Resources and Further Reading
Antonetta, S. (2007). A Mind Apart: Travels in a Neurodiverse World. New York: Tarcher.
Armstrong, T. (2011) The Power of Neurodiversity: Unleashing the Advantages of Your Differently Wired Brain (published in hardcover as Neurodiversity), Cambridge, MA: DeCapo, Reviewed from Information Age Education Newsletter: http://i-a-e.org/newsletters/IAE-Newsletter-2011-63.html.
Armstrong, T. Neurodiversity in the Classroom: A Strength-Based Approach to Teaching Students with Special Needs (2012). Alexandria VA: ASCD.
Austin, R., Wareham, J., and Busquets, X. (2008) Specialisterne: Sense and Details, HBS case study 9-608-109, Cambridge, MA: Harvard Business School.
Baker, D.L. (2010). The Politics of Neurodiversity: Why Public Policy Matters, Boulder, CO: Lynne Rienner Publishers.
Blume, H. (September, 1998) “Neurodiversity: On the Neurological Underpinnings of Geekdom,” Atlantic Monthly. http://www.theatlantic.com/magazine/archive/1998/09/neurodiversity/5909/. The article contains an incorrect link to the Institute for the Study of Neurologically Typical. The correct link is http://isnt.autistics.org/.
Eide, B and F. (2011), The Dyslexic Advantage: Unlocking the Hidden Potential of the Dyslexic Brain, New York: Hudson Street Press/Penguin.
Epstein, R. and M. (2002) “Empowering Children and Families Through Strength-Based Assessment,” Reclaiming Children and Youth, 8(4): 207-209.
Harmon, A. (May 9, 2009). “Neurodiversity Forever: The Disability Movement Turns to Brains,” The New York Times.
Hartmann, T. (2003) The Edison Gene: ADHD and the Gift of the Hunter Child, Rochester, Vermont: Park Street Press.
Hendrickx, S. (2010). The Adolescent and Adult Neuro-Diversity Handbook: Asperger’s Syndrome, ADHD, Dyslexia, Dyspraxia, and Related Conditions. London: Jessica Kinsley Pub.
Mottron, L. (November 2, 2011) “The Power of Autism,” Nature, vol. 479, pp. 33-35. Online: http://www.nature.com/nature/journal/v479/n7371/full/479033a.html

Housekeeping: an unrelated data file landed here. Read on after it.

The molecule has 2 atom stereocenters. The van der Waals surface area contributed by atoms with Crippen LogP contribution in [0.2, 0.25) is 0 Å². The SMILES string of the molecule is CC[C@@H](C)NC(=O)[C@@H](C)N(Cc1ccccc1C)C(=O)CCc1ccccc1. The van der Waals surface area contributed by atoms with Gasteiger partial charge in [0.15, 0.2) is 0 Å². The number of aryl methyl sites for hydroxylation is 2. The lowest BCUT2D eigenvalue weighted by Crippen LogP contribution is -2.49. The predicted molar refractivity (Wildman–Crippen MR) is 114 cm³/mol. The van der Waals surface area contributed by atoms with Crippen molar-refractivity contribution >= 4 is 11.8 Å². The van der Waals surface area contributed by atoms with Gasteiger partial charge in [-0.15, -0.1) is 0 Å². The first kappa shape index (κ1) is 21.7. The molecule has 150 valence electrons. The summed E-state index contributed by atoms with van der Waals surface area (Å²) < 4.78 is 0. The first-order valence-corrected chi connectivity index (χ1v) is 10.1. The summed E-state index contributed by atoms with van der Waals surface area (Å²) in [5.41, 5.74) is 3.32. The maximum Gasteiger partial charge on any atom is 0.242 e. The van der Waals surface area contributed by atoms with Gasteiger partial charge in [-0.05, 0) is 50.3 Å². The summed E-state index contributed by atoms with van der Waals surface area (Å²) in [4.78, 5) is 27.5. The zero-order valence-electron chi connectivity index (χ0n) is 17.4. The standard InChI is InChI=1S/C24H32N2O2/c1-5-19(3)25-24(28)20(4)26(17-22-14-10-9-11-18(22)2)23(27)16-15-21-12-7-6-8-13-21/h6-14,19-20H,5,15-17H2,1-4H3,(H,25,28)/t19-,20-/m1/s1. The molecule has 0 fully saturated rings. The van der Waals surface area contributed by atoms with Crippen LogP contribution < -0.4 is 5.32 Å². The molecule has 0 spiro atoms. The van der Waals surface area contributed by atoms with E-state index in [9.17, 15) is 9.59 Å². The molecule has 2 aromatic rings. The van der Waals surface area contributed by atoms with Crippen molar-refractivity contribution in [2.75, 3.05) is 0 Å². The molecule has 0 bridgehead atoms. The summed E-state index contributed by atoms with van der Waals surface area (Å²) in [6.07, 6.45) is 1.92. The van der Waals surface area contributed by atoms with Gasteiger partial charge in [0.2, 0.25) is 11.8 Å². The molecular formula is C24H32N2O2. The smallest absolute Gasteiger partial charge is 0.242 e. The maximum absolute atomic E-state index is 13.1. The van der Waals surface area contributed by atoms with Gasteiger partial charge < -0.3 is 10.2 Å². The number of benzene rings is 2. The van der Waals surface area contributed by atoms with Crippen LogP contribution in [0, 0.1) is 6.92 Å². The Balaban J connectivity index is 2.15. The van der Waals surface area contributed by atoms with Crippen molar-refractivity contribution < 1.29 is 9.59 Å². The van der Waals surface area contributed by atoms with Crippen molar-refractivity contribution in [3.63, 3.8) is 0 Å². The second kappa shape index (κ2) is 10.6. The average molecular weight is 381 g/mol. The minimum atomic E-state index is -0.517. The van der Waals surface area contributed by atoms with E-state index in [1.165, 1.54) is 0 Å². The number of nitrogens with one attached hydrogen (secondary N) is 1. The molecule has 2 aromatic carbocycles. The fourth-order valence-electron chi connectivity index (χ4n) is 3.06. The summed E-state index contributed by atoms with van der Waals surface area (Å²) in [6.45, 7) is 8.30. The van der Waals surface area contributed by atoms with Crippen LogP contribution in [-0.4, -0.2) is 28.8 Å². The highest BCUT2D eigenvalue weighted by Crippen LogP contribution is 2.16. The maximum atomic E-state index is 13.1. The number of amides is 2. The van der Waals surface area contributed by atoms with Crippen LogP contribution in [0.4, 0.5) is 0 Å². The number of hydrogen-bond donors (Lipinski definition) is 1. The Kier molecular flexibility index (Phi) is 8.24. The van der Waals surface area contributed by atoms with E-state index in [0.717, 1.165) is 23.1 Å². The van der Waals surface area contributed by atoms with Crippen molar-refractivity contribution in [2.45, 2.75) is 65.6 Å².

Pollock, D. (2009). Neurodiversity in Higher Education: Positive Responses to Specific Learning Differences. New York: John Wiley.
Ravilious, K. (Novembr 7, 2011) “Misfit Minds: Mental Problems Gave Early Humans an Edge,” New Scientist. No., 2837.
Seidel, K. (2004-2011), www.neurodiversity.com.
Seligman, M. (2002). Authentic Happiness: Using the New Positive Psychology to Realize Your Potential for Lasting Fulfillment. New York: Free Press.
Sen, A. (1993) “Capability and Well-Being,” in Martha Nussbaum and Amartya Sen, (eds.), The Quality of Life. New York: Oxford Clarendon Press.
Sinclair, J. (1993) “Don’t Mourn for Us,” http://www.autreat.com/dont_mourn.html.
Solomon, A. (May 25, 2008)“The Autism Rights Movement,” New York Magazine.
This article is reprinted from the Information Age Education Newsletter, December, 2011, Issue #79. http://i-a-e.org/newsletters/IAE-Newsletter-2011-79.html
For more information on neurodiversity, get my book The Power of Neurodiversity: Unleashing the Advantages of Your Differently Wired Brain (published in hardcover as Neurodiversity) (DaCapo)
This article was brought to you by Thomas Armstrong, Ph.D. and www.institute4learning.com.